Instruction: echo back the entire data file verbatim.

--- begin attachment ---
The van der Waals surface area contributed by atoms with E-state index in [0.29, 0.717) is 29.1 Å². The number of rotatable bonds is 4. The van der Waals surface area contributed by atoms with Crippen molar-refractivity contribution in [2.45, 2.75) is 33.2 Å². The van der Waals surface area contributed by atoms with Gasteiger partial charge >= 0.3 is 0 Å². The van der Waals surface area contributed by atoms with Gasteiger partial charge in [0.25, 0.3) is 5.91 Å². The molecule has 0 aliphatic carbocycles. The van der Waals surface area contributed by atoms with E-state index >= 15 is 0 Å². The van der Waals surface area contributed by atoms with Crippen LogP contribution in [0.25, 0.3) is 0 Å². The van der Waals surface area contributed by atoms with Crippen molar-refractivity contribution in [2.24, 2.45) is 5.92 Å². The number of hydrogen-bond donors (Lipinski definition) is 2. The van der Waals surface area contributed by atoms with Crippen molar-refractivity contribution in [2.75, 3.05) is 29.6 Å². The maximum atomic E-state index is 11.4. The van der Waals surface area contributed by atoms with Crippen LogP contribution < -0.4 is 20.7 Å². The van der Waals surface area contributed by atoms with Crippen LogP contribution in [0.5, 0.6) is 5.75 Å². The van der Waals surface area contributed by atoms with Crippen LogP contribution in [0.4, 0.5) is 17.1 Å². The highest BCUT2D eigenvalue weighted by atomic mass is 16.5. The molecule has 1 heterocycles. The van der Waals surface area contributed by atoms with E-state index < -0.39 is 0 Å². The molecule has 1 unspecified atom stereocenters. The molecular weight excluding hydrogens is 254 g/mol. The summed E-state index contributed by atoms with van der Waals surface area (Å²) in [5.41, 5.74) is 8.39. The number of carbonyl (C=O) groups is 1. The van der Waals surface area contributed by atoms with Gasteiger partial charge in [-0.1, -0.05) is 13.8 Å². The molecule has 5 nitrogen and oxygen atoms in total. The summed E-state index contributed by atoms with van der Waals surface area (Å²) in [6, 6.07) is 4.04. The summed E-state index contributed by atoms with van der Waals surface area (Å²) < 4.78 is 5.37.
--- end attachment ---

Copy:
The van der Waals surface area contributed by atoms with E-state index in [0.29, 0.717) is 29.1 Å². The number of rotatable bonds is 4. The van der Waals surface area contributed by atoms with Crippen molar-refractivity contribution in [2.45, 2.75) is 33.2 Å². The van der Waals surface area contributed by atoms with Gasteiger partial charge >= 0.3 is 0 Å². The van der Waals surface area contributed by atoms with Gasteiger partial charge in [0.25, 0.3) is 5.91 Å². The molecule has 0 aliphatic carbocycles. The van der Waals surface area contributed by atoms with E-state index >= 15 is 0 Å². The van der Waals surface area contributed by atoms with Crippen LogP contribution in [0.25, 0.3) is 0 Å². The van der Waals surface area contributed by atoms with Crippen molar-refractivity contribution in [2.24, 2.45) is 5.92 Å². The number of hydrogen-bond donors (Lipinski definition) is 2. The van der Waals surface area contributed by atoms with Crippen molar-refractivity contribution in [2.75, 3.05) is 29.6 Å². The maximum atomic E-state index is 11.4. The van der Waals surface area contributed by atoms with Crippen LogP contribution < -0.4 is 20.7 Å². The van der Waals surface area contributed by atoms with Crippen LogP contribution in [0.5, 0.6) is 5.75 Å². The van der Waals surface area contributed by atoms with Crippen LogP contribution in [0.4, 0.5) is 17.1 Å². The highest BCUT2D eigenvalue weighted by atomic mass is 16.5. The molecule has 1 heterocycles. The van der Waals surface area contributed by atoms with E-state index < -0.39 is 0 Å². The molecule has 1 unspecified atom stereocenters. The molecular weight excluding hydrogens is 254 g/mol. The summed E-state index contributed by atoms with van der Waals surface area (Å²) in [5.41, 5.74) is 8.39. The number of carbonyl (C=O) groups is 1. The van der Waals surface area contributed by atoms with Gasteiger partial charge in [-0.1, -0.05) is 13.8 Å². The molecule has 5 nitrogen and oxygen atoms in total. The summed E-state index contributed by atoms with van der Waals surface area (Å²) in [6, 6.07) is 4.04. The summed E-state index contributed by atoms with van der Waals surface area (Å²) < 4.78 is 5.37.